Martin Terrier, ice-cold mercenary-turned-contract-killer, has his future all mapped out: He has just executed
what he intends to be his final job and is ready to move on to the next phase of his life, which involves discreet
retirement accompanied by a long-lost girlfriend. But Terrier’s employers are emphatically not pleased with his
decision, old enemies begin to re-emerge, and soon Terrier is forced to once again ply his brutal trade.
Five years after West Coast Blues, his acclaimed adaptation of Jean-Patrick Manchette’s Le Petit bleu de
la côte ouest (a.k.a. Three to Kill), Jacques Tardi returns to the world of guns, crime, betrayal and bloodshed
with this stunning, grisly, and remarkably faithful interpretation of Manchette’s last completed crime thriller.
Manchette himself claimed to have written the novel in an attempt to emulate the ultraviolent, hellbent-for-leather,
pitch-black ambiance of Robert Aldrich’s Kiss Me Deadly, and Tardi matches him bullet for bullet and
blow for blow. As The Village Voice noted of the original novel (La Position
du tireur couché, released in English under the title
The Prone Gunman by City Lights in 2001), “Thirty pages before the finale, it’s hard not to wonder how the book could possibly end... But the book does end, in circumstances far worse than you might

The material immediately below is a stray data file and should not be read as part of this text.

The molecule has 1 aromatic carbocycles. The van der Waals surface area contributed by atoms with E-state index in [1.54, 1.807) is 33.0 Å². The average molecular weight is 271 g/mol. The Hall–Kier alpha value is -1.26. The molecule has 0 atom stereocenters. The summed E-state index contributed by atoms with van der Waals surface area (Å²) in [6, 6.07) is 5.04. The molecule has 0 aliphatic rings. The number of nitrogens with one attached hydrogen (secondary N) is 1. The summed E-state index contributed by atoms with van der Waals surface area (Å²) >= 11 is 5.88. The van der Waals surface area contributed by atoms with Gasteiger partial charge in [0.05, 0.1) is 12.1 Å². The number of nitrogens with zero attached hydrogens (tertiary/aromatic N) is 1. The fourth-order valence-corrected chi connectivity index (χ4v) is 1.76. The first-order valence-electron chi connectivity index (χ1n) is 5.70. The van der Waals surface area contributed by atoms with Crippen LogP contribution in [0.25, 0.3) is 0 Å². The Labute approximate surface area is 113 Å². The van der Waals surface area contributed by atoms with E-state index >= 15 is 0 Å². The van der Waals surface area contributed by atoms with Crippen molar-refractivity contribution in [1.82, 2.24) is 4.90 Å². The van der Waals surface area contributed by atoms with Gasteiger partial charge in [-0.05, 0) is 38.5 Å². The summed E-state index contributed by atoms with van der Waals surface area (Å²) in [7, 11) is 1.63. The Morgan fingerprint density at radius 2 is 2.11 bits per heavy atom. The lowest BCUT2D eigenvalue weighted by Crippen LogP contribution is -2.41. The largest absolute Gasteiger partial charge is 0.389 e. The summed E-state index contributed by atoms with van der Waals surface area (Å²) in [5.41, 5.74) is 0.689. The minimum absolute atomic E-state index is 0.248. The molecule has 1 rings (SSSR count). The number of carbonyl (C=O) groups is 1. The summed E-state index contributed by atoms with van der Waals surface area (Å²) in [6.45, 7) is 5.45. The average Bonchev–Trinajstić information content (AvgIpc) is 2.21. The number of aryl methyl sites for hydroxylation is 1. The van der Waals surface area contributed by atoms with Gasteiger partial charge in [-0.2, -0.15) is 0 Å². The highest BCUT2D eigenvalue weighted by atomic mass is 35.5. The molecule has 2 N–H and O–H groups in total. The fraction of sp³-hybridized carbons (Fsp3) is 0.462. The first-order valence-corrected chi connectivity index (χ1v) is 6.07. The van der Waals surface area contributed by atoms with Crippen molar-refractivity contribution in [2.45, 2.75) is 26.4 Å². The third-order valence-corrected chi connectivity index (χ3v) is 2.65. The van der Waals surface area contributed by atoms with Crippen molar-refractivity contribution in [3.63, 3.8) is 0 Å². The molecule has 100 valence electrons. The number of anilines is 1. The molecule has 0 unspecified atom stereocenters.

easily imagine, on a note of extraordinary bleakness.”
2010 Eisner Award Nominee: Best Adaptation from Another Work; Best U.S. Edition of International Material
George Gerfaut, aimless young executive and desultory family man, witnesses a murder and finds himself sucked into a spiral of violence involving an exiled war criminal and two hired assassins. Adapting to the exigencies of his new life on the run with shocking ease, Gerfaut abandons his comfortable middle-class life for several months (including a sojourn in the countryside after an attempt to ride the rails turns spectacularly bad) until, joined with a new ally, he finally returns to settle all accounts... with brutal, bloody interest.
Originally released in 2005, West Coast Blues (Le Petit bleu de la côte ouest) is Tardi’s adaptation of a popular 1976 novel by the French crime writer Jean-Patrick Manchette. (The novel had been previously adapted to film under the more literal title Trois hommes à abattre, and was released in English by the San Francisco-based publisher City Lights under the English version of the same title, 3 to Kill.)
Tardi’s late-period, looser style infuses Manchette’s dark story with a seething, malevolent energy; he doesn’t shy away from the frequently grisly goings-on, while maintaining (particularly in the old-married-couple-style bickering of the two killers who are tracking Gerfaut) the mordant wit that characterizes his best work. This is the kind of graphic novel that Quentin Tarantino would love, and a double shot of Scotch for any fan of unrelenting, uncompromising crime fiction.
"Tardi brings a rough and gritty reality and an existential strangeness that makes his crime stories different than anyone else’s. I’ll read anything he draws." – Ed Brubaker
"To put it simply, this shit kicks ass." – Howard Chaykin